The Best Website Design For Your Visitors
Your best website design is simple and clean. You’d never know that, judging by all the flashy websites out there.
Many website designers have great skills but not all understand user-friendly website design.
That’s why it’s important to learn some guidelines on what makes a website user-friendly before you choose a website designer or template.
Here are some tips on how to create the best website design you can:
Avoid Reverse Type
If I could get my clients to do just one thing, I’d be sure their websites consisted of black text on a white background.
Now it’s not so bad if you have black text on a pale yellow background or a pale blue background. But even the deceptively innocent dark blue text on a pale blue background should have more contrast to make reading easier.
The worst, though, is reverse type. That is white text on a black background. And it’s annoyingly popular.
I personally cannot read it. I have to be highly motivated to bother.
Clearly, I have a strong personal opinion on this. But I wasn’t surprised to find that marketing studies prove that reverse type reduces response rate.
So ignore me at your own risk. The web is competitive enough already.
Here are a few more tips
- Don’t use a flash intro or make people “enter” your site. You only have seconds to capture their attention. You may believe entertaining them is the way to do it, but if you’re selling something the best way to keep them there is to help them quickly realize that you have the solution to their problem. If they want to be entertained, they’ll probably go to YouTube.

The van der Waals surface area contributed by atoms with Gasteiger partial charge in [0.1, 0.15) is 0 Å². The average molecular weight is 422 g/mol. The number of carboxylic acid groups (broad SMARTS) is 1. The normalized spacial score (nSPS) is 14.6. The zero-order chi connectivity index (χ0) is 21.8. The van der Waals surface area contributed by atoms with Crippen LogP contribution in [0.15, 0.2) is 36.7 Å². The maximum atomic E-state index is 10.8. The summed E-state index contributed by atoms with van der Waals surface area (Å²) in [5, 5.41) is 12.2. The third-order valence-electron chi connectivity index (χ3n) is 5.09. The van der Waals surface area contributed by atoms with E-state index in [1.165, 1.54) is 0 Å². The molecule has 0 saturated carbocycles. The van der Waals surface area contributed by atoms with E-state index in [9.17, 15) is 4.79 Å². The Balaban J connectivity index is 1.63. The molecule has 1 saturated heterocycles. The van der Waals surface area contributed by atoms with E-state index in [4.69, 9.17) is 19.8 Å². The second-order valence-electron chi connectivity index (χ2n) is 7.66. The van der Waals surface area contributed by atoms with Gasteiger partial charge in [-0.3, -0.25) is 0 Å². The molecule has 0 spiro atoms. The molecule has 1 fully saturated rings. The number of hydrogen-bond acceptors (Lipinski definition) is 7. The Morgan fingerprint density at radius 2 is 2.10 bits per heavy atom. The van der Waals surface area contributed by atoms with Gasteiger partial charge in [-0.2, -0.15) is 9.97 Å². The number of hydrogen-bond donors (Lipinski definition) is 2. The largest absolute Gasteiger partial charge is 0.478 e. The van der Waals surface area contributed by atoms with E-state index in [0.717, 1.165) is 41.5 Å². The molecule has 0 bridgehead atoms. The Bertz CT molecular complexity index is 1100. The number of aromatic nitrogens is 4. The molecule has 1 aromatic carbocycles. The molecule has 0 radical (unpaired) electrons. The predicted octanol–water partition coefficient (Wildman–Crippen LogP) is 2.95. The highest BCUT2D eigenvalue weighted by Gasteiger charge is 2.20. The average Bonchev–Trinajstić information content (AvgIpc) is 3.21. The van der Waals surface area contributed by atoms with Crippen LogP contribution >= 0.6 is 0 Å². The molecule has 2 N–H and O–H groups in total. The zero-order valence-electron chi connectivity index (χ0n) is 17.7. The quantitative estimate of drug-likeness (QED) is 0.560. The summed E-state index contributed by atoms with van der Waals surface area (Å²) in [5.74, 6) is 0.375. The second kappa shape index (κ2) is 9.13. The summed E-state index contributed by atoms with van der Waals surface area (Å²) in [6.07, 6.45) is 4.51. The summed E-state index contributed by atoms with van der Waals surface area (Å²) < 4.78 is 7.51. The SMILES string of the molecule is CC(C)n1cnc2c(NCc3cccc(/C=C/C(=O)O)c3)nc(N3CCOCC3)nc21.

- Be sure the font is large enough to be readable (even by us old folks over 40). A good choice is 12 points. If you’re not sure, it’s better in general if the text is slightly too large than slightly too small. Again, you want to create a user-friendly experience.
- Sans serif fonts (e.g., Arial, Helvetica, or Trebuchet MS) have been shown to be easier to read online, so it’s best to use those for your body text. It’s also a good idea to use a serif font for the headline and subheads to add a little contrast (e.g., Times New Roman, Georgia, or Batang).
- Try to have no more than seven or eight menu items. More can be overwhelming to the visitor. If you do have more, see if you can put them into subcategories so that they can be in submenus. I have heard one argument against this, but it’s from a website expert I respect, Ken Evoy. So use your best judgement with this guideline.
- Back to that black body text: it is okay to use color for the headline and subheads – in fact, those are great places to add color.
Always use your own best judgment. If you’ve got a punk rock site, purple text on black might be the perfect combination. Every site is different. But it’s always best to know and understand the rules before you break them.
Here’s to your website’s great success!